Thursday, May 10, 2012

On evolution

Being gay is being civically "other", always on the outside, looking in.  As blogger Barry Yeoman writes,
I attend a friend's heterosexual wedding; talk at a party with someone who volunteers with his son's Boy Scout troop; or receive an invitation to donate blood during a drive—and find myself viewing all those experiences as outside to my own. Then I generalize to other things, because it has become a habit. This is your world. It is not mine. 
This sense that many of these basic rituals are available to others but not to me can't help but alter my relationship to civitas. Self-identifying as American is predicated on some elemental expectations: I can bind my financial life to another's. I can volunteer my time to help foster our community's youth. I can volunteer my healthy blood to save a life. Take away these basic assumptions, and patriotism means very little. Funny, but I don't get angry when I think of this, or even sad. It just is. 
Multiply me by a few million, and think about how much civic energy is squandered as a result.
But yesterday, that changed.  Yesterday, the president said, yes, he supports marriage equality, and he does so because he's a Christian.  Andrew Sullivan describes it as "letting go of fear".   More than one has compared it to Harry Truman in 1948, an election year, who signed an unpopular order to integrate the military over the opposition of (you guessed it) the South.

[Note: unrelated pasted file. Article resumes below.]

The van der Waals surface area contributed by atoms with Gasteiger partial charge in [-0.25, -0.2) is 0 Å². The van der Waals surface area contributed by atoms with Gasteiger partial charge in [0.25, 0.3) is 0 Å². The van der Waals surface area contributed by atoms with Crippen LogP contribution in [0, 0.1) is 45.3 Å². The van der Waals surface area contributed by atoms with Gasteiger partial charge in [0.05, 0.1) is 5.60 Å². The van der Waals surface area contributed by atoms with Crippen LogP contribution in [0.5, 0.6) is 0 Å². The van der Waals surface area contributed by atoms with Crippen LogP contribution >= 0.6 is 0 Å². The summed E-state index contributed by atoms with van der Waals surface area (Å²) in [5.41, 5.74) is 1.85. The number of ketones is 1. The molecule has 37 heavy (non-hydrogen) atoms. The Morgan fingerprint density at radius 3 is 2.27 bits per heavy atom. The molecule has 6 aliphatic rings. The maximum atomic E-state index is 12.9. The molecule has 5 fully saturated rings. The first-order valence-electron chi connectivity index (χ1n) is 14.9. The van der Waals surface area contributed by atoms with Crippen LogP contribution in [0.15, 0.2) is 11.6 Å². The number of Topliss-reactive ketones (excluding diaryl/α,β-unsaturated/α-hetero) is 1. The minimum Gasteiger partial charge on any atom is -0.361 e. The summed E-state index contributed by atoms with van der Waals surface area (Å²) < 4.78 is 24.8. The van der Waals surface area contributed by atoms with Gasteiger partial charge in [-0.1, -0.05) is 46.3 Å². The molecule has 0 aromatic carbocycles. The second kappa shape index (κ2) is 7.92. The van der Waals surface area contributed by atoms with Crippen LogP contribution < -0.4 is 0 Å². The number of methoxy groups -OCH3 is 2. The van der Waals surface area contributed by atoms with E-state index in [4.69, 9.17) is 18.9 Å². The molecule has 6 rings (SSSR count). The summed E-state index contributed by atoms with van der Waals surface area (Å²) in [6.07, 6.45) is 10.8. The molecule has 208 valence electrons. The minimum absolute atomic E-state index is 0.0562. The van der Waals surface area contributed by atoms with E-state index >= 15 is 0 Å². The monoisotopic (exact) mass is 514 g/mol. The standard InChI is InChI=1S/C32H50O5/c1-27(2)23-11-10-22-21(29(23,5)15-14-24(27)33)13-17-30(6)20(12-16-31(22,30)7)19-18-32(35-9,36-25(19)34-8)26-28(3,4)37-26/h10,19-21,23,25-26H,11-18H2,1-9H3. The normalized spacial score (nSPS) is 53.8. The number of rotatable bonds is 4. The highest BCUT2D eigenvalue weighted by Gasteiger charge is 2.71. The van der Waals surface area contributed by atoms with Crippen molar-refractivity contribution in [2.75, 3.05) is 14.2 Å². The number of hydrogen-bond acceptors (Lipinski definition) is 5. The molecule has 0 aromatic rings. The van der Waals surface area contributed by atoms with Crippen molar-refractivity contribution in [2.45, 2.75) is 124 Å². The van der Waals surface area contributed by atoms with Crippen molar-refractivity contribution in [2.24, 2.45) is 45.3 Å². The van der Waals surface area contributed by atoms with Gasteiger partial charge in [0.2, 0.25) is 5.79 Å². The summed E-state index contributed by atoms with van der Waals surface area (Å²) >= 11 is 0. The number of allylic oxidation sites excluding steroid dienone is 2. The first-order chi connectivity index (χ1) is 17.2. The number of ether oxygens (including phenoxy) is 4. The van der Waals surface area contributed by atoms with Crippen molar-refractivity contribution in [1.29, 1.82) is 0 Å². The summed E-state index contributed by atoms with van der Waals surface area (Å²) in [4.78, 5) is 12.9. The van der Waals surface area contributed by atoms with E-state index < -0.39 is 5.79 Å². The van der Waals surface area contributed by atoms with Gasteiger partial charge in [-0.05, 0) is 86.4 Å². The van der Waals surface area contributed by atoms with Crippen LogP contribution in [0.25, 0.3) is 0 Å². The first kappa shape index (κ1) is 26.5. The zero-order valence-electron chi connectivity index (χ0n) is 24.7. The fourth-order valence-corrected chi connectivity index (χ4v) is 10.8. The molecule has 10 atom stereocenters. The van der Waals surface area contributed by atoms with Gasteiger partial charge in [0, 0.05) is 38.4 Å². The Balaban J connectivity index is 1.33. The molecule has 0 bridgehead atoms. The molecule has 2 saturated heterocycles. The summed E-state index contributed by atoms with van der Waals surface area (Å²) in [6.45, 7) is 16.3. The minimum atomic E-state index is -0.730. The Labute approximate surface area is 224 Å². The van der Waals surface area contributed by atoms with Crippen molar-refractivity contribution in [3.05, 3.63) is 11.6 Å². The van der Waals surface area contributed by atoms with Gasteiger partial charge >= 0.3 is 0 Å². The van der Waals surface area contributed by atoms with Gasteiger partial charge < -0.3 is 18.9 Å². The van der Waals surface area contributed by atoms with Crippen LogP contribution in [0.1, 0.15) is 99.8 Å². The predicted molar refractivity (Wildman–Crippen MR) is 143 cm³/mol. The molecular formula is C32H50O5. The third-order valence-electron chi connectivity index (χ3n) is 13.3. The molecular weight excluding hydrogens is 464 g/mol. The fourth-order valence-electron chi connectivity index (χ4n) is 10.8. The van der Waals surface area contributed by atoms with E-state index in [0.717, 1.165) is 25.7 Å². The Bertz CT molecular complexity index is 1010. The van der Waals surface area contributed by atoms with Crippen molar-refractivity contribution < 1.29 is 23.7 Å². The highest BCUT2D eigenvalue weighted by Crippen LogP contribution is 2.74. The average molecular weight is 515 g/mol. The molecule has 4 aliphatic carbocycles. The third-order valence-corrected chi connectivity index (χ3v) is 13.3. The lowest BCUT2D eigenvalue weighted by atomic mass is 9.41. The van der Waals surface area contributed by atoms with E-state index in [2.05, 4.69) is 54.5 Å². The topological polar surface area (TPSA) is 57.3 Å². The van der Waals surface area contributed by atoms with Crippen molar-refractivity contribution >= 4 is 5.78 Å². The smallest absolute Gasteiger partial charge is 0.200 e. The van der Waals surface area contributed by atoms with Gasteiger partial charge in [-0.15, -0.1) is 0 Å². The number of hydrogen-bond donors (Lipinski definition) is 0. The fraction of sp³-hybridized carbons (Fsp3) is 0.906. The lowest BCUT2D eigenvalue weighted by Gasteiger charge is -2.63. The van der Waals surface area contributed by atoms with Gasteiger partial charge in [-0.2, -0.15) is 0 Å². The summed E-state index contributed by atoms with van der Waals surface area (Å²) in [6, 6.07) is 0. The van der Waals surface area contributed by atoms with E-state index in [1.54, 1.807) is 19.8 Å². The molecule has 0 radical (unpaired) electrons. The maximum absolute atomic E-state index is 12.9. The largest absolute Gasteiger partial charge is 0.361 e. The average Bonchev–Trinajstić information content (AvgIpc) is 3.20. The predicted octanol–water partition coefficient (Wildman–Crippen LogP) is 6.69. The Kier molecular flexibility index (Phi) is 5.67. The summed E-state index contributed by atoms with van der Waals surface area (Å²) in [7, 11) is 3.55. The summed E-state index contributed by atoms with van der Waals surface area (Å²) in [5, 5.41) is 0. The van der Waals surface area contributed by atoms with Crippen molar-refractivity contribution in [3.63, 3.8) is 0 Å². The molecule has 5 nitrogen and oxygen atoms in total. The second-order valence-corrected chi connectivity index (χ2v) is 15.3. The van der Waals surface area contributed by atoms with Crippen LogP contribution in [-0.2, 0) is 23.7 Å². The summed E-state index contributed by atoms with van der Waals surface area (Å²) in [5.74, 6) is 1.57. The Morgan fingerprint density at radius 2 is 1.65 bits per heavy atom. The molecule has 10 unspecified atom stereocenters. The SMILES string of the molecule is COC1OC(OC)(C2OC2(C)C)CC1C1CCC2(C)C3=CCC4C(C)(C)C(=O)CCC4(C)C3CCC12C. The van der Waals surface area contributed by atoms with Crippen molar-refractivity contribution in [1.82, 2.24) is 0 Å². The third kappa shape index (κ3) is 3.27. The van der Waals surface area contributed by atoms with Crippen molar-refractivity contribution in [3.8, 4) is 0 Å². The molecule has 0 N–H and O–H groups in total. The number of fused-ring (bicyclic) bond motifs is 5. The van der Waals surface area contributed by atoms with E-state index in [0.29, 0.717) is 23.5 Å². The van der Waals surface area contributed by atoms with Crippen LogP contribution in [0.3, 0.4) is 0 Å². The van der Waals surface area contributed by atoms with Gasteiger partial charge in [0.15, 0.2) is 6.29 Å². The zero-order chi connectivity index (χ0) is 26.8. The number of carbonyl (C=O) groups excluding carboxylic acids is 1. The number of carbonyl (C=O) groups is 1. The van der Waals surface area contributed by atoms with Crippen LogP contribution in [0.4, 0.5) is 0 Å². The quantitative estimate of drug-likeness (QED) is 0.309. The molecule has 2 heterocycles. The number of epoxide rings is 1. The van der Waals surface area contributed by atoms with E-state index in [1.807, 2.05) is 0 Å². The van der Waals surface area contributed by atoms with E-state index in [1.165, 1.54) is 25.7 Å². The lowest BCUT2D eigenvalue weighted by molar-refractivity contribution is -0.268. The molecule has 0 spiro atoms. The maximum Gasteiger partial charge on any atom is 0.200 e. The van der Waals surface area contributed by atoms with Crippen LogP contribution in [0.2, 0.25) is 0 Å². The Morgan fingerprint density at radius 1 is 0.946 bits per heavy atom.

I phoned the white house to say thanks and found myself tearing up.  E. J. Graff sums up my feelings pretty well. 
There's something very deep about having your government declare you a stranger to its laws, defining your love as outside all respectable recognition. For my president to stand up and say that I should belong fully to my nation, that my wife and I should be considered as fully married as my brother and his wife—well, it reopens and washes out some very deeply incised sense of exclusion...
Of course the battle is not yet won.  But Chris Geidner at Metroweekly argues that this is all of a piece with other recent moves by the Administration, part of that arc towards justice.  Nate Silver, uber meta-pollster, finds more support than opposition.  Rob Tisinai doesn't care about the calculated politics of it.
Ultimately, it doesn’t matter. It’s happened Obama can claim another civil rights first. He hasn’t just broken the color barrier — he’s opened the yellow brick road. He’s giving back, repaying the fighters and activists of previous generations who made his own election possible, so that now, somewhere, in a tiny little no-name corner of the nation, a bright and talented gay kid has suddenly realized: I can be president.
And as  Jonathan Rauch said,
The courts, as Obama, the former law professor, must be well aware, will take notice. Two big gay-rights cases--one challenging California's revocation of gay marriage, the other challenging the Defense of Marriage Act--are on their way toward the Supreme Court. With his switch from ambivalence to advocacy, Obama is sending a signal to the courts that the country is ready for gay marriage, giving them more cover to uphold it. Courts may not go by poll results, but they do like to stay within the mainstream. And Obama has just moved it.
Justice Kennedy, are you listening? 

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